Friday, November 1, 2013

Management of an athlete with a cuff tear - real life story

Here is a real life dialogue demonstrating some of the complexities of rotator cuff tear management. We've not examined the patient or seen the imaging, but the story gives a point of departure for a bit of discussion.

The individual is a 54 year old world class triathlete who was injured this fall when a pedestrian crashed into her right shoulder after a competition. A MRI showed tears of the supra and infraspinatus. However, the shoulder had had lingering pain on and off the prior summer making it difficult for her to swim. She received 4 cortisone shots that got her through the major triathlons over the summer; the first two helped but the last two had no beneficial effect.

Question 1 is whether this is an acute tear or an acute extension of a chronic tear.  The antecedent 'lingering' pain on swimming and the transient response to steroid injections would suggest the cuff had damage prior to the 'crash'.

Question 2 is whether steroid injections are a good idea to 'help through the season'. One would think that rotator cuff imaging prior to considering injections would be helpful to make sure of the diagnosis. Steroid injections into deteriorating tendons of a highly competitive athlete need careful consideration.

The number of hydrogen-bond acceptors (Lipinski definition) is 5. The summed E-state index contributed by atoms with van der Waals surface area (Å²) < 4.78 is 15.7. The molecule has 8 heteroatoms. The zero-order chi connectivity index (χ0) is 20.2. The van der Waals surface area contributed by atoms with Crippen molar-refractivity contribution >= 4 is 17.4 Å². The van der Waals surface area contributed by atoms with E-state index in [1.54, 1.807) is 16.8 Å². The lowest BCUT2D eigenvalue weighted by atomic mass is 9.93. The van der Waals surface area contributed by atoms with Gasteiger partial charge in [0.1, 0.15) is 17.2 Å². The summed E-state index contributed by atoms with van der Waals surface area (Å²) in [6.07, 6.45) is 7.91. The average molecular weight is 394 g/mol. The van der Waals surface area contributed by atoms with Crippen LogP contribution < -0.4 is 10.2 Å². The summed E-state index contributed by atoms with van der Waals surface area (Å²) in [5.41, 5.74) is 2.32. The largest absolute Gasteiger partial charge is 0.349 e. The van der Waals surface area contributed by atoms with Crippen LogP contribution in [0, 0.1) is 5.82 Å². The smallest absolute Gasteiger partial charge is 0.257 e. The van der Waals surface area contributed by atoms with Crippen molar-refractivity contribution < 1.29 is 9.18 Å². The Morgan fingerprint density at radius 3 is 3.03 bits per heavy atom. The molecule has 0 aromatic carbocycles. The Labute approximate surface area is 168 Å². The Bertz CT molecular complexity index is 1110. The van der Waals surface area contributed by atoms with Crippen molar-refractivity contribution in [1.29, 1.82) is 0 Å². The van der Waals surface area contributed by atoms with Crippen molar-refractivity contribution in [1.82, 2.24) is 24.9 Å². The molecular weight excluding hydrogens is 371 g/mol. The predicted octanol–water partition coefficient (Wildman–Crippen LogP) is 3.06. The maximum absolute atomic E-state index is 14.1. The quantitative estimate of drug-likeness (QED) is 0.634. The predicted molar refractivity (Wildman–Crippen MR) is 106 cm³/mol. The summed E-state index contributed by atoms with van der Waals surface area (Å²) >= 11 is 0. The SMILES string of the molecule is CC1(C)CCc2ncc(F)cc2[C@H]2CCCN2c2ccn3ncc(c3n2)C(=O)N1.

Question 3 is how urgent is surgery in a case like this. Our view is that a sudden increase in weakness after an injury merits an urgent imaging study, such as an MRI or ultrasound. If the patient and the shoulder seem good candidates for repair, sooner surgery may be better than waiting to minimize the chances of bone, tendon and muscle deterioration.

Question 4 is whether open vs arthroscopic repair is better. While most surgeons now prefer arthroscopic cuff repair, we continue to use open repair to a trough in the tuberosity with multiple sutures to distribute the load. We recall that the time to recovery does not depend on the surgical approach but on the quality of the fixation.

Question 5 is what if the cuff cannot be repaired with good tendon approximated to bone without undue tension with the arm at the side. Our approach is shown here: rotator cuff surgery.

There are no absolute right and wrong answers, but the discussion of alternatives is important.

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